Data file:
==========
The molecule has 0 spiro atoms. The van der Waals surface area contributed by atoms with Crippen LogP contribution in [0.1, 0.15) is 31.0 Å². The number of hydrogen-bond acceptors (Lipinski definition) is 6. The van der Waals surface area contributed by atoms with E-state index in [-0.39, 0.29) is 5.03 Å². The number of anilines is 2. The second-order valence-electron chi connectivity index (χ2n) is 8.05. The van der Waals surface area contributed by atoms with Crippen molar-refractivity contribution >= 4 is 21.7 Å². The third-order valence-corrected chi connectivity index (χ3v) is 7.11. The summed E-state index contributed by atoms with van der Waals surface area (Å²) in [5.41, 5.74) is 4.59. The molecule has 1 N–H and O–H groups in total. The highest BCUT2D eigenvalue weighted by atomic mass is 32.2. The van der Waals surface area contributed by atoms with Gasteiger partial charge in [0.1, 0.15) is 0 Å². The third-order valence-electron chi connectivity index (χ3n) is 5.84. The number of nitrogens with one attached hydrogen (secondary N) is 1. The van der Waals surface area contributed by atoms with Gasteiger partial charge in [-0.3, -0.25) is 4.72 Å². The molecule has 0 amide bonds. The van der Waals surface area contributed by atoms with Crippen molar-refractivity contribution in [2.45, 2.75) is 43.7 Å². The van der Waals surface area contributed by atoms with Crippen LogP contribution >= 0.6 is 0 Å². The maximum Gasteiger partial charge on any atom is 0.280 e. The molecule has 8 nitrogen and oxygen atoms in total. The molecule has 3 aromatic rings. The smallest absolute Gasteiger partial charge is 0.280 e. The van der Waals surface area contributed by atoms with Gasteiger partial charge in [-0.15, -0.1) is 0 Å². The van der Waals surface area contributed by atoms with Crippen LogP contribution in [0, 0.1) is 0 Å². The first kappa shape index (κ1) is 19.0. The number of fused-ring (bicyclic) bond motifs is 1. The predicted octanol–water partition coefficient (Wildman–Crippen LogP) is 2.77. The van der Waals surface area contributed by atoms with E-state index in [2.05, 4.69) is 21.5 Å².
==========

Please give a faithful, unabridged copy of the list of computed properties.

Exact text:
The molecule has 0 spiro atoms. The van der Waals surface area contributed by atoms with Crippen LogP contribution in [0.1, 0.15) is 31.0 Å². The number of hydrogen-bond acceptors (Lipinski definition) is 6. The van der Waals surface area contributed by atoms with E-state index in [-0.39, 0.29) is 5.03 Å². The number of anilines is 2. The second-order valence-electron chi connectivity index (χ2n) is 8.05. The van der Waals surface area contributed by atoms with Crippen molar-refractivity contribution >= 4 is 21.7 Å². The third-order valence-corrected chi connectivity index (χ3v) is 7.11. The summed E-state index contributed by atoms with van der Waals surface area (Å²) in [5.41, 5.74) is 4.59. The molecule has 1 N–H and O–H groups in total. The highest BCUT2D eigenvalue weighted by atomic mass is 32.2. The van der Waals surface area contributed by atoms with Gasteiger partial charge in [0.1, 0.15) is 0 Å². The third-order valence-electron chi connectivity index (χ3n) is 5.84. The number of nitrogens with one attached hydrogen (secondary N) is 1. The van der Waals surface area contributed by atoms with Gasteiger partial charge in [-0.3, -0.25) is 4.72 Å². The molecule has 0 amide bonds. The van der Waals surface area contributed by atoms with Crippen molar-refractivity contribution in [2.45, 2.75) is 43.7 Å². The van der Waals surface area contributed by atoms with Crippen LogP contribution >= 0.6 is 0 Å². The maximum Gasteiger partial charge on any atom is 0.280 e. The molecule has 8 nitrogen and oxygen atoms in total. The molecule has 3 aromatic rings. The smallest absolute Gasteiger partial charge is 0.280 e. The van der Waals surface area contributed by atoms with Gasteiger partial charge in [-0.15, -0.1) is 0 Å². The van der Waals surface area contributed by atoms with Crippen LogP contribution in [0, 0.1) is 0 Å². The first kappa shape index (κ1) is 19.0. The number of fused-ring (bicyclic) bond motifs is 1. The predicted octanol–water partition coefficient (Wildman–Crippen LogP) is 2.77. The van der Waals surface area contributed by atoms with E-state index in [2.05, 4.69) is 21.5 Å².